firstHomeConsumer ResourcesAppraisalAMCsMortgageReal EstateTimesharesSubdivisions

Licensed Mortgage Loan Originator

Frequently Asked Questions
What is the SAFE Act and NMLS?
Following the economic crises of 2008, the Secure and Fair Enforcement for Mortgage Licensing Act of 2008 (SAFE Act) was established to increase uniformity, reduce regulatory burden, enhance consumer protection, and reduce fraud. To reach this end a Nationwide Mortgage Licensing System and Registry (NMLS) was established to provide uniform license applications and reporting, comprehensive supervision, work flow among regulators, enhanced consumer protection, consumer access to information, and other measures designed to reduce fraud and protect the consumer. This will impact all licensed mortgage officers and affect in some degree how they maintain their licenses.
Who must license?
According to Utah law, and now Federal law, any individual, company, company branch, or DBA (whether physically located in Utah or not) that transacts the “business of residential mortgage loans” in Utah must register and/or obtain a license from the Division.

"Business of residential mortgage loans" is defined in statute as: 1) originating a residential mortgage loan; 2) directly or indirectly soliciting, placing, or negotiating a residential mortgage loan; or 3) rendering services related to the origination or funding of a residential mortgage loan, including taking applications, obtaining verifications and appraisals, and communicating with the borrower and lender. (Utah Code §61-2c-102)

Who is exempt from licensing?
A license is not required for the following individuals who give an opinion regarding the value of real estate (but an opinion of value may not be referred to as an "appraisal"):
  • A licensed real estate Broker or Sales Agent who gives an opinion of value in the ordinary course of business.
  • An employee of a company who gives an opinion of value solely for the company’s use.
  • Any government official or employee acting within their scope of duties.
  • An auditor or accountant who gives an opinion of value while performing an audit.
  • An individual who gives an opinion of value for property in which the individual has an ownership interest.
  • An individual who gives an opinion of value for which no consideration is paid and upon which no other party is reasonably expected to rely.
  • An individual, such as a researcher or secretary, who does not provide significant professional assistance at arriving at analysis, opinion, or conclusion.
  • An attorney authorized to practice law in Utah who uses an appraisal report or who states an opinion of value in the ordinary course of business.

How do I become a licensed Mortgage Loan Originator?

The mortgage licensing laws and regulations have changed to comply with the federally mandated SAFE Act.  It is important that you closely follow these instructions to obtain a loan originator's license in Utah:

  1. Meet the statutory licensing qualifications of good moral character, competency, honesty, integrity, and truthfulness. (Utah Code Annotated §61-2c-203)
  2. Meet the statutory minimum licensing qualifications as outlined in Title V Sec 1505 of the Safe Act, that include the following:
    1. The applicant has never had a loan originator license revoked in any governmental jurisdiction.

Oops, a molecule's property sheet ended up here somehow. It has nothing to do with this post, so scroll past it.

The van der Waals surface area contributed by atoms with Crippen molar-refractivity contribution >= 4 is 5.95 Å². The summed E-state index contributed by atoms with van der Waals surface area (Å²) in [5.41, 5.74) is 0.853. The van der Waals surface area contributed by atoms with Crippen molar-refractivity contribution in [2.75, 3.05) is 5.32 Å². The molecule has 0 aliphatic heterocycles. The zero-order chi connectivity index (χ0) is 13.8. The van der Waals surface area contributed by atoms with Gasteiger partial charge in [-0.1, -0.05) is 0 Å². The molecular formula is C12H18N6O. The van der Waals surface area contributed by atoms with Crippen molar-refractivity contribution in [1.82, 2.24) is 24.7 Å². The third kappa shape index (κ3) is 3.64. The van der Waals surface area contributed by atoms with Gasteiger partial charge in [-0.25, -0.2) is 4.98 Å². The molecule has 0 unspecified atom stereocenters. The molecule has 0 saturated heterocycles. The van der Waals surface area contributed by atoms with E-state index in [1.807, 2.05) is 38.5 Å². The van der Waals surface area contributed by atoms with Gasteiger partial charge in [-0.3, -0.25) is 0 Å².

2. The applicant has not been convicted of, or pled guilty or nolo contendere to, a felony in a domestic, foreign, or military court--
      1. During the 7-year period preceding the date of the application for licensing and registration; or
      2. At any time preceding such date of application, if such felony involved an act of fraud, dishonesty, or a breach of trust, or money laundering.
    3. The applicant has demonstrated financial responsibility, character, and general fitness such as to command the confidence of the community and to warrant a determination that the loan originator will operate honestly, fairly, and efficiently within the purposes of this title.
  3. Be at least 18 years of age at the time of application.
  4. Create your personal record in NMLS. Please reference NMLS Quick Guides.  You will need your NMLS identifier number to provide to course providers. This will also allow you to schedule your exams after completing your education.
  5. Take the education requirements that include 20 hours of NMLS-approved courses (3 hours federal law and regulations, 3 hours ethics (including fraud, consumer protection, and fair lending practies), 2 hours non-traditional mortgages, and 12 hours of electives); AND 15 hours of Utah-approved pre-licensing education through an approved provider.  The Utah 15-hour education must be completed prior to taking the state exam. This course expires one year after completion so you must apply for a license before it expires.
  6. You must take and pass the NMLS national exam, including the Uniform State Test (UST) component. You must also take and pass the NMLS Utah state exam.
  7. After passing both exams, complete the MU4 Form (Individual Record) in NMLS. This is your application for licensure. The company you are affiliating with will need to sponsor you for an approved (active) license. If you do not have a sponsor, your license will be in an inactive status until you have an employer sponsorship.
  8. Pay all licensing fees as assessed in NMLS.
  9. After requesting the license through NMLS, a copy of the certificate for completing the 15-hour Utah prelicensing course to the Division.